Inbox-One Place for Everything
How many of you have a physical inbox (some would say in tray) at home or office? Raise you hand. I could make a case this is the most productive tool that has ever been invented- a physical in box? For this article I will be sticking to the inbox metaphor, as most of our digital tools refer to an inbox.
An easy way to stay organized and stay on top of stuff is to have one place to put this stuff. This physical inbox is a known place for things to go: paper bills, documents to review, receipts, invitations, anything that needs action/process, stored here for later review. A trusted place for everything that needs your attention.
So, I think most of us would agree that a physical inbox can help us be more productive with physical items. But what about digital items? Do we need digital inboxes? Well, we already have one we use almost everyday, email inbox. Yes, we need to identify digital inboxes so we can stay organized in this digital world. So how do we do this?
First, identify your digital inputs. Some examples would be text messages, voice messages, email as we mentioned above, social media streams, Dropbox, Google Docs etc…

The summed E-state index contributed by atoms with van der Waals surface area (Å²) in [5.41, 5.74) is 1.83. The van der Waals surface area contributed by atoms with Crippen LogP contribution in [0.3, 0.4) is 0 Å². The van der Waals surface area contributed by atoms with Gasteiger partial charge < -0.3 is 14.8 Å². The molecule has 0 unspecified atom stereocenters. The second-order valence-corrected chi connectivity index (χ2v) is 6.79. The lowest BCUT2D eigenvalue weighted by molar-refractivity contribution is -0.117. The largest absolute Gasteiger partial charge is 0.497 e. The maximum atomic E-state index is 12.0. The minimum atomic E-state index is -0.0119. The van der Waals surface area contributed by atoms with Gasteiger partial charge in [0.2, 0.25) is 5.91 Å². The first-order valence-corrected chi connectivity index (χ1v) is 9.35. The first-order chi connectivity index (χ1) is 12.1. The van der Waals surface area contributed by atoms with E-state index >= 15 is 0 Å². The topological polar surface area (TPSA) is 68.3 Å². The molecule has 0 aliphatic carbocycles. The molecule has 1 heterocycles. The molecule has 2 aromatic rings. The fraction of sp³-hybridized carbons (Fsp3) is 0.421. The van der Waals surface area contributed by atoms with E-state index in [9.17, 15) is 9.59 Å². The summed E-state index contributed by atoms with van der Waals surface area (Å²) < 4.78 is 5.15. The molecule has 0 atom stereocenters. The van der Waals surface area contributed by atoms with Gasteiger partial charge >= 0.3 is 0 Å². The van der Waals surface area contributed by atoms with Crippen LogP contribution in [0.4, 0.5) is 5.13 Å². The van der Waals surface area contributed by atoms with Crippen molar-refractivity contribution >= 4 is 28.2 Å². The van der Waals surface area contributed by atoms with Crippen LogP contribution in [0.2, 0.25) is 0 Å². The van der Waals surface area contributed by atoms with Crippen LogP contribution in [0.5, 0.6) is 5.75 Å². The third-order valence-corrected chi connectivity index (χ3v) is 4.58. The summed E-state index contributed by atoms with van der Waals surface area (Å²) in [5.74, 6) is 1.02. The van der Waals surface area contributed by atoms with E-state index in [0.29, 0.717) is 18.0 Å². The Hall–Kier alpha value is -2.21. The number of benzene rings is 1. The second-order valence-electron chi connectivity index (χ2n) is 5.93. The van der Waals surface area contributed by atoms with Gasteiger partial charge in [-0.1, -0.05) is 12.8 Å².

Second, decide which of these digital spaces are relevant to your job/position. Do they support your priorities and goals to get work done? Are they repetitive services? Is there value and return on the time you spend? Do you have to many digital inboxes and can’t process or follow-up on the demands?
Third, process and review these inboxes on a regular basis. If you don’t review regularly and decide what this stuff means to you the information will pile up. (some of you have experienced this with email) Some of this information is tasks to do, phone calls to make, emails to follow-up, text messages to reply to. At some point we start missing important opportunities, we let people down and stuff falls through the cracks.
The physical inbox is a simple tool. If used correctly it can be a powerful tool to get things done and organized. The digital inbox is really not much different. If we identify, decide which ones are relevant and review/process on a regular schedule we can be successful in this fast paced digital world.
Originally published at The Productivity DJ.